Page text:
To ask the Secretary of State for Health with reference to his Department's report Healthy Weight, Healthy Lives: One Year On, which 122 local authorities selected (a) one and (b) both of the child obesity indicators in their local area agreements. (273807)

Updated information on the number of local areas that have selected either one or both of the child obesity indicators in their local area agreements is provided in the following lists.

National Indicator 55: Obesity among primary school age children in reception year

Bristol

Croydon

Havering

Hounslow1

Isle of Wight

Kensington and Chelsea1

Kent

Lambeth

Lancashire

Lewisham

Merton

North East Lincolnshire

North Lincolnshire

Nottinghamshire

Portsmouth

Redcar and Cleveland

Rochdale

Salford1

Shropshire

South Gloucestershire

St. Helens

Sutton

Tameside

Wakefield

Westminster

Wiltshire

Wirral

1 Indicates an area with both National Indicators.

National Indicator 56: Obesity among primary school age children in year 6:

Barnet

Barnsley

Bedford

Birmingham

Blackpool

Bournemouth

Bracknell Forest

Brent

Brighton and Hove

Buckinghamshire

Calderdale

Cambridgeshire

Camden

Central Bedfordshire

Cheshire East

Cheshire West and Chester

Coventry

Darlington

Derbyshire

Devon

Doncaster

Dorset

Dudley

Durham

East Riding of Yorkshire

Enfield

Essex

Gateshead

Greenwich

Hackney

Halton

Hammersmith and Fulham

Hampshire

Haringey

Herefordshire

Hertfordshire

Hounslow

Islington

Kensington and Chelsea

Kingston upon Thames

Kirklees

Knowsley

Leicester

Leicestershire

Lincolnshire

Liverpool

Luton

Manchester

Medway

Middlesbrough

Newcastle

Newham

Norfolk

North Somerset

North Yorkshire

Northamptonshire

Northumberland

Nottingham

Oldham

Oxfordshire

Peterborough

Plymouth

Poole

Reading

Redbridge

Rotherham

Rutland

Salford

Sandwell

Sefton

Sheffield

Slough

Solihull

Somerset

South Tyneside

Southampton

Southwark

Staffordshire

Stockport

Stockton

Stoke-on-Trent

Suffolk

Sunderland

Surrey

Swindon

Telford and Wrekin

Thurrock

Tower Hamlets

Trafford

Walsall

Waltham Forest

Wandsworth

Warrington

Warwickshire

West Berkshire

Wigan

Windsor and Maidenhead

Wokingham

Wolverhampton

Worcestershire

York

To ask the Secretary of State for Health with reference to his Department’s publication Healthy Weight, Healthy Lives: One Year On, which primary care trusts chose child obesity as a World Class Commissioning target. (273808)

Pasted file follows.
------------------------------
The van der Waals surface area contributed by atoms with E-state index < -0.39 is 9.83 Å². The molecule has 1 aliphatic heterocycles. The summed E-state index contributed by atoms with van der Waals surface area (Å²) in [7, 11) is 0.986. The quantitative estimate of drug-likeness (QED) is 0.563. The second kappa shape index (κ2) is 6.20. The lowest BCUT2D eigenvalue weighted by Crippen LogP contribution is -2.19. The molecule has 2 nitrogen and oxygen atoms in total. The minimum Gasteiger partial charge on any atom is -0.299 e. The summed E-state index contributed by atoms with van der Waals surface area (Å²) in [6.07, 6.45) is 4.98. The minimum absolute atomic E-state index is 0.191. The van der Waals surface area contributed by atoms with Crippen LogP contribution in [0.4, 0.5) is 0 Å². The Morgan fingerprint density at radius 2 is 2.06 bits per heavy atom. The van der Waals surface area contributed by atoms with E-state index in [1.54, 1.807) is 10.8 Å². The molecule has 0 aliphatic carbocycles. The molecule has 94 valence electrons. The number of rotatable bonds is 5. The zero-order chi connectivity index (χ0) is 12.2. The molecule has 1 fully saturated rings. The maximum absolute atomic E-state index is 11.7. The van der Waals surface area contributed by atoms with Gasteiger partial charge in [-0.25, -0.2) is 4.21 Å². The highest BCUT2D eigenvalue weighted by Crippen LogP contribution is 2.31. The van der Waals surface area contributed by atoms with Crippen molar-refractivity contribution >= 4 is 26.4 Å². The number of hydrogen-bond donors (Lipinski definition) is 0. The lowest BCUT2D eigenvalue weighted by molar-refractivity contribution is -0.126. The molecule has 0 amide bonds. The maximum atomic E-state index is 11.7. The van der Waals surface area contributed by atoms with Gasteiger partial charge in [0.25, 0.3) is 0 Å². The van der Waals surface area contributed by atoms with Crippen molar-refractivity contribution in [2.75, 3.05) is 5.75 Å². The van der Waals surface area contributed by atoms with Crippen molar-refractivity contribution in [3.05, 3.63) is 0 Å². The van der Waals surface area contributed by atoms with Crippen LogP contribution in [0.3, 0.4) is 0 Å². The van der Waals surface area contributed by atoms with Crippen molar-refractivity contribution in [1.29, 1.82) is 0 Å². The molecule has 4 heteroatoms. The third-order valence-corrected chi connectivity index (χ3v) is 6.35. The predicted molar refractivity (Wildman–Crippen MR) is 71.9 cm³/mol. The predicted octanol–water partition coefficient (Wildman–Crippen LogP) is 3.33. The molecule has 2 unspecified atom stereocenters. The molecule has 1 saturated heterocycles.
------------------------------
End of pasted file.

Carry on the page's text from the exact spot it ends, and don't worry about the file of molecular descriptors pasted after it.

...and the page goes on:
A third of all primary care trusts (PCTs) chose childhood obesity as one of their health outcomes. The Department does not hold data on the measures selected by each PCT. The information is available on individual PCT websites.

Home Department

Members: Correspondence

To ask the Secretary of State for the Home Department when she plans to reply to the letter of 2 March 2009 from the right hon. Member for Manchester, Gorton, on Mr Hazem Abu Shaban. (271026)

Vetting

To ask the Secretary of State for the Home Department whether the UK Central Authority passes on information it holds to the relevant authorities when individuals apply for jobs working in (a) the Passport Service, (b) the UK Border Agency, (c) her Department, (d) the Serious and Organised Crime Agency, (e) the Police Service as (i) civilian support and (ii) warranted constables, (f) the Criminal Records Bureau, (g) the Greater London Authority, (h) local authorities children's departments, (i) local authority finance departments, (j) local authority electoral administration offices, (k) local authority social services departments, (l) the Pension Service, (m) the Criminal Cases Review Commission, (n) the Prison Service, (o) the Court Service and (p) the Crown Prosecution Service are vetted for crimes committed outside the United Kingdom. (243143)

The United Kingdom Central Authority for the Exchange of Criminal Records adds conviction information onto the Police National Computer (PNC) in relation to UK citizens where this has been provided by other countries. The PNC will also contain any information about crimes committed in the United Kingdom by foreign nationals.

To ask the Secretary of State for the Home Department whether (a) British and (b) foreign nationals working (i) as security guards in government buildings and departments, (ii) as police community support officers, (iii) in the Passport Service, (iv) in the UK Border Agency, (v) in her Department, (vi) in the Serious Organised Crime Agency, (vii) in the Police Service as (A) civilian support and (B) warranted constables, (viii) in the Criminal Records Bureau, (ix) for the Greater London Authority, (x) in local authorities children's departments, (xi) in local authority finance departments, (xii) in local authority electoral administration offices, (xiii) local authority social services departments, (xiv) in the Pension Service, (xv) in the Criminal Cases Review Commission, (xvi) in the Prison Service, (xvii) in the Court Service and (xviii) in the Crown Prosecution Service are vetted for crimes committed outside the United Kingdom. (243144)